5. The final golden moment of 2007 was to have been Kajsa Bergqvist jumping over 2,09m either indoors or out. She didn't. Kajsa had trouble hitting 2,00m this outdoor season as she found it difficult to balance ground training her coach, Yannick Tregaro, had wished for her to endure versus getting in quality meets which she believed would help her reach her season's potential, which she felt was certainly higher than the 2,02m she recorded in Torino. Bergqvist would separate from Tregaro's group following the World Championships. Bergqvist had my hope button alive with talk of improving her world record in 2007, but it was Blanka Vlašic who made headlines this season. Bergqvist made it clear in no uncertain terms last winter that she was going to make an assault on the 16-year-old world indoor record of 2,07m held by Heike Henkel, and she eclipsed that mark with Henkel in attendance, jumping 2.08m in Arnstadt on 2006-February-4. She then made a pact to give a go at seriously attempting to take down Stefka Kostadinova's 2,09m from Rome set 19 years earlier. That perfect-day, best-ever jump was not to unfold outdoors in 2006, leaving Bergqvist even more loaded and focused from having missed nearly a year-and-a-half following her ruptured achilles injury suffered in the spring of 2004. What Bergqvist hadn't had time to see as she struggled in chartering for green pastures in the world record pursuit was that Vlašic had found incredible focus and determination during the indoor season, and was able to translated that to a near-undefeated outdoor campaign, topping the yearly list at 2,07m, and also jumping 2,06m, twice clearing 2,05m and finishing two other competitions with 2,04m victories; she toppled the 2,00m barrier in an incredible 17 competitions in 2007. Her lone defeat was a second-place finish at the Oslo Golden League to Yelena Slesarenko, who at that early time, was in contention for the $1.000.000 Golden League jackpot. Vlašic had the misfortune of having her only loss of the season come in the Golden League, and also missed out on the jackpot. Russia's Anna Chicherova as well as Italy's Antonietta Di Martino brought their "A" game to the World Championships, where I'd hoped that clearing 2,04m would only yield a bronze to the third-best of the group. Both athletes cleared 2,03m, with Chicherova taking the third spot on the podium. The most women ever to clear 2,00m in an IAAF World Championships final before Osaka was three, but five women in Japan went on to attempt 2,03m -- with four successful over 2,00m. Slesarenko had the misfortune of finishing fourth in 2,00m, with compatriot Yekaterina Savchenko the fourth over the same height -- making that three Russians over 2,00m in the same competition. Bergqvist finished tied for seventh with a best of 1,94m.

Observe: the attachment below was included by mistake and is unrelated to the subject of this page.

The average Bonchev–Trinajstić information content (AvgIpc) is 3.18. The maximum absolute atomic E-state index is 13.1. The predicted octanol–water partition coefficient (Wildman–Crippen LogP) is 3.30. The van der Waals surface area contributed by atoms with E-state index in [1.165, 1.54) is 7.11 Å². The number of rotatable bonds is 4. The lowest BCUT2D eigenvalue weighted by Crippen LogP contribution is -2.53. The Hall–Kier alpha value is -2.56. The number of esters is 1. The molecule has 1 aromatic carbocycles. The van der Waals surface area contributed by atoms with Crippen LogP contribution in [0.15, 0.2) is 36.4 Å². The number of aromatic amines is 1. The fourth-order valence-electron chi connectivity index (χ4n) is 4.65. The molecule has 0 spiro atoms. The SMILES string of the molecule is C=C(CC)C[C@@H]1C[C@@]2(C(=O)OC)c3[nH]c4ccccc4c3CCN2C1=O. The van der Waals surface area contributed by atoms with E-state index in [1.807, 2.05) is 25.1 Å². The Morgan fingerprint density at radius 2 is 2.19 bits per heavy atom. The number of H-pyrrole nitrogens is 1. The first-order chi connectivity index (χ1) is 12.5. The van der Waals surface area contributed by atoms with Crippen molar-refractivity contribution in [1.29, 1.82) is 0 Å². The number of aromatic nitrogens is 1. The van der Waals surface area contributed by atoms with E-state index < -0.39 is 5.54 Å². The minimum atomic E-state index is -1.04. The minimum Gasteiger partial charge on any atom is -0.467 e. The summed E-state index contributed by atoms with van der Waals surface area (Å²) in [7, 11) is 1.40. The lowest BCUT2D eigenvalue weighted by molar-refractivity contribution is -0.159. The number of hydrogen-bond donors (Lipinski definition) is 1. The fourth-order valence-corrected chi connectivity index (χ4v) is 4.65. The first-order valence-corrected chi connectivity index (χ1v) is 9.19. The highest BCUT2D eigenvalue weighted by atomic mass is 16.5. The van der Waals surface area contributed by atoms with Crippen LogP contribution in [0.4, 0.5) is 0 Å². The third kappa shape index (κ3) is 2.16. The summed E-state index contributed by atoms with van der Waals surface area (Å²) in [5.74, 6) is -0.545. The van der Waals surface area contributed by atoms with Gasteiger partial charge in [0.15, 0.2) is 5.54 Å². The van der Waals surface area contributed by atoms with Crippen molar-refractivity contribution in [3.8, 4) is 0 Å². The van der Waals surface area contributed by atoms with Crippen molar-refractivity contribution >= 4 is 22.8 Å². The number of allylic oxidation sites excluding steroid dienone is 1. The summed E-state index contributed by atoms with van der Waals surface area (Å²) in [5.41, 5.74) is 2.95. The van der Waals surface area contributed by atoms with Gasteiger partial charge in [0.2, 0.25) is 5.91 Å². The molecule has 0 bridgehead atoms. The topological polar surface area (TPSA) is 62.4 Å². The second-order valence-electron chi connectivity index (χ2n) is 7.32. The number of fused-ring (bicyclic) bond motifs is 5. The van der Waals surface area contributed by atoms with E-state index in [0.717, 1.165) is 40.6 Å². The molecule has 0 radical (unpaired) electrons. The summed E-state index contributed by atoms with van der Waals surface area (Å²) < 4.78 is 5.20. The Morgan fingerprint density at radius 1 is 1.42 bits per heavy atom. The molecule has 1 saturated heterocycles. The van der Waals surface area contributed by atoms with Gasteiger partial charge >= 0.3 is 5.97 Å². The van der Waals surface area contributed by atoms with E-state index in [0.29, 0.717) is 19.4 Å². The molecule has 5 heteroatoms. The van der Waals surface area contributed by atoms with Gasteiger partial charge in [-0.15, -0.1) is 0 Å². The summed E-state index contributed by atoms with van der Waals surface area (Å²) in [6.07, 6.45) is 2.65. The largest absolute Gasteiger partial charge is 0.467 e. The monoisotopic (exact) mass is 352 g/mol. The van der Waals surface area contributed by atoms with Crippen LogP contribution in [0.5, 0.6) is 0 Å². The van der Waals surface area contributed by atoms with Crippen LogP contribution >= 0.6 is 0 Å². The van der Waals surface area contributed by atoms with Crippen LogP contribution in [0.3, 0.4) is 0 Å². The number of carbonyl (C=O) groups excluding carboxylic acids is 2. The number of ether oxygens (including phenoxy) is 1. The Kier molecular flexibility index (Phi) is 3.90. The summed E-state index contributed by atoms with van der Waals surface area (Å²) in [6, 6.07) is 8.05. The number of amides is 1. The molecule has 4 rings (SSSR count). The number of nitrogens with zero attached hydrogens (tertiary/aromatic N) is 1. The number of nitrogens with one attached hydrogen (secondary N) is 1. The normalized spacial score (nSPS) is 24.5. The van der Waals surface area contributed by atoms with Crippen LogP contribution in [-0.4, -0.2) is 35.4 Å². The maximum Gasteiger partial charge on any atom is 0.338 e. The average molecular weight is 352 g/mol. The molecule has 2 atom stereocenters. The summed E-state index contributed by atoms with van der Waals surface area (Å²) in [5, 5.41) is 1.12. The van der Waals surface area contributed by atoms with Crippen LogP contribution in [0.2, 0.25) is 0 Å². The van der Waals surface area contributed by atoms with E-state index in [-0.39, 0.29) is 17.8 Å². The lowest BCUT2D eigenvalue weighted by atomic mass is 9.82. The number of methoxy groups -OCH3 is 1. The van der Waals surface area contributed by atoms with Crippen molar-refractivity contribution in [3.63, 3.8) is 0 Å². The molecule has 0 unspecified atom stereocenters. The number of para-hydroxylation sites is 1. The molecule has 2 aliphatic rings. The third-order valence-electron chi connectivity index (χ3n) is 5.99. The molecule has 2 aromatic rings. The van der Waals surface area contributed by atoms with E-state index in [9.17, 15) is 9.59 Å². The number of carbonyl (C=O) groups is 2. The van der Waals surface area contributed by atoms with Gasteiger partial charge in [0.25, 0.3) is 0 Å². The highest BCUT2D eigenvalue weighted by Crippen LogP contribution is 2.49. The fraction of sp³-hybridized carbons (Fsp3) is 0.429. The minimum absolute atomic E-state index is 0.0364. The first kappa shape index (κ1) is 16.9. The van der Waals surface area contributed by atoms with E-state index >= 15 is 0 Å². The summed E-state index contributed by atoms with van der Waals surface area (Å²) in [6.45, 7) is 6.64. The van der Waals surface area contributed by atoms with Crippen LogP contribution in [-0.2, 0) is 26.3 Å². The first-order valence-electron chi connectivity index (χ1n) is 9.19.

A thousand other small wishes came true throughout the 2007 season as well, with Asafa Powell setting a new world record in the 100m (9,74) and me having had the opportunity to meet Xavier Carter in person (Glasgow). I had also hoped that Carolina Klüft could finally break the European record in the heptathlon. She was able to manage that in Osaka, amassing 7.032 points and becoming the second-best performer of all-time behind American Jackie Joyner-Kersee.

I'd also hoped for a season of faster times and good marks, and 2007 did not disappoint in that category, either, with Allyson Felix running excellent 200m (21,81) and 400m (49,70) times in Europe and Osaka, and a stellar 48-flat relay leg on the winning 4x400m at the IAAF World Championships. Tyson Gay blazed an incredible 9,84-19,62 at his national championships, and U.S. collegian Walter Dix screached to 9,93 - 19,69 times whilst in university competition.

Finally, not to continue touting my Swedish team, but Johan Wissman's 400m exploits this summer -- culminating in a seventh-place finish at the World Championships following a national-record 44,56 in the semi-finals -- was one of those hidden gems which made wishes worth making and dreams worth having.

Now that the season is virtually concluded (although there was a 10,10 100m recorded last week at the World Military Games), I'll have time to finally sit back and reflect on what was truly inspiring, and which athletes I believe can provide me the greatest entertainment value leading up to Beijing.

Until then, I'm going to enjoy cross country and the road races around Europe. I hate to admit this, but I am a bit "tracked" out.